Guardian Interview with me on Syria WMDs and the Obama Administrations growing fears
Matthew Weaver at the Guardian interviews me on the Syria-WMD issue and the blog post from yesterday on how Obama STEPPED BACK from the earlier “redline” on the WMDs even moving.
The interview is here in full (20 minutes):
The countdown to a disastrous regional war over Syria can only be stopped if the international community stops boxing Assad regime into a corner and starts to negotiate a political settlement, according to analyst Nicholas Noe.
Speaking to the Guardian he said:
We are at a very dangerous point here, where our options are slowly but surely slipping away. We are getting boxed into a very dangerous and potentially very violent countdown, with the Americans acknowledging that the Assad regime is on the move with WMDs.
If we believe that the Assad regime is as evil as many of the Americans say then it’s logical that the regime in its dying day would use these massively destructive weapons.
Through benign neglect, and allowing some of our allies like Saudi Arabia and Qatar to accelerate the violence, we have reached the point where there are no more good options except for war.
Pushing the Assad regime against the wall will end in disaster, he warned.
Noe said it was “absurd” to portray the Assad regime as a “paper tiger” that can be bought down by supplying the rebels with a few surface-to-air missiles.
And the reported defection of foreign ministry spokesman Jihad Makdissi was a sign that the Assad regime is being winnowed down to a fanatical and dangerous hard-core, Noe said.
He added that reports of Assad’s chemical weapons capabilities were more credible than reports about Saddam Hussein’s weapons of mass destruction in the run up to the Iraq war. Noe added:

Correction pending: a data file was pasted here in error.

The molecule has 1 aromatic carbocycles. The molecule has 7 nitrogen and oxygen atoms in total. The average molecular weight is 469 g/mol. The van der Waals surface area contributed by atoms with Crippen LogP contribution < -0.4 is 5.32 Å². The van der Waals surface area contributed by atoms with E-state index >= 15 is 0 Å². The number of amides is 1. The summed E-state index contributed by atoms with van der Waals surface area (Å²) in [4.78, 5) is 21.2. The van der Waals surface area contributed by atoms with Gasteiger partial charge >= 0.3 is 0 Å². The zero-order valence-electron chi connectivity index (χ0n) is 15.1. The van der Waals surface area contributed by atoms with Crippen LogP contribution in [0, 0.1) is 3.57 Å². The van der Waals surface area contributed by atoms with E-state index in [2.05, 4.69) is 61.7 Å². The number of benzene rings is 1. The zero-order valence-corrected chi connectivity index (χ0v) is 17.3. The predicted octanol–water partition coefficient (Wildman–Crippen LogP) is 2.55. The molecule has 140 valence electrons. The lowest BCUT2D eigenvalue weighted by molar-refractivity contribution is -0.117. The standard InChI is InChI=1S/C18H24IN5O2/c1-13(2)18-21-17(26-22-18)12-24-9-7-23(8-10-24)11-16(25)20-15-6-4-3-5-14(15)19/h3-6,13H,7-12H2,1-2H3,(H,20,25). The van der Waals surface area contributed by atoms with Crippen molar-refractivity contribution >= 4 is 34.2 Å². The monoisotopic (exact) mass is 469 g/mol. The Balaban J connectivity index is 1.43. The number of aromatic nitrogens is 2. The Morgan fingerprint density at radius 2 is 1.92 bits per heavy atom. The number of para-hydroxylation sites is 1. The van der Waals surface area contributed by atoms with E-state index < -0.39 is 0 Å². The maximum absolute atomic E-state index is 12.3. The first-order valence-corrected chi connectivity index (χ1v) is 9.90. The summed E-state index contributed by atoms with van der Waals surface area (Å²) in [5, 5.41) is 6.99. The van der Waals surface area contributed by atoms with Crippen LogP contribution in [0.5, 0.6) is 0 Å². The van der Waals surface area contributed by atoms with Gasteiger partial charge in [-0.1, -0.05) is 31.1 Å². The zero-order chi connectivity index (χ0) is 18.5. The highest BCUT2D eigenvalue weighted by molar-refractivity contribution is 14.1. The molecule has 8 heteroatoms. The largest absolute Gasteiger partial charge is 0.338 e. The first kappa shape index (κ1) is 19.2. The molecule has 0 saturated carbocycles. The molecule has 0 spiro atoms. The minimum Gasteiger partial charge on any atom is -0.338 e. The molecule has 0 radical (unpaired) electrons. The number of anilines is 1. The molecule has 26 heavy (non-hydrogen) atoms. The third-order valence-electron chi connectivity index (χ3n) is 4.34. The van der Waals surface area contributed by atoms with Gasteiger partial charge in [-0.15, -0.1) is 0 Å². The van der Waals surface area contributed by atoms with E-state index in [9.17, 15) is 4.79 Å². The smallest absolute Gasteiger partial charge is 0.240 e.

It will end in some very big conflagration in and around Syria. The Obama administration is very sensibly walking back, because it is increasingly concerned that it does not control events on the ground.
The only way to prevent a potentially very fast slide into a devastating conflagration in and around Syria, is to use Russia’s supposedly loosening [support for Assad] but [also] to meet that with a loosening of our own red lines.
We need to go to a political settlement with this regime and with Assad personally. And that means stepping back from all of this stuff which has been increasingly vociferous over the last few months.
A political solution remains the best option even if that means the temporary partition of Syria and allowing the Assad regime to temporarily stay in power, Noe argued.
Asked how the international community should act now, Noe said:
You get behind the Russian initiative, you decrease the level of violence in the immediate term, you offer a political process that does not have Assad going as a first step, and you try to gradually drain the ability and desire of this regime, and some in the opposition, to use violence against their own people.
Noe said this was a morally and politically tough solution but it is the “smartest thing to do” because the alternative is so much worse.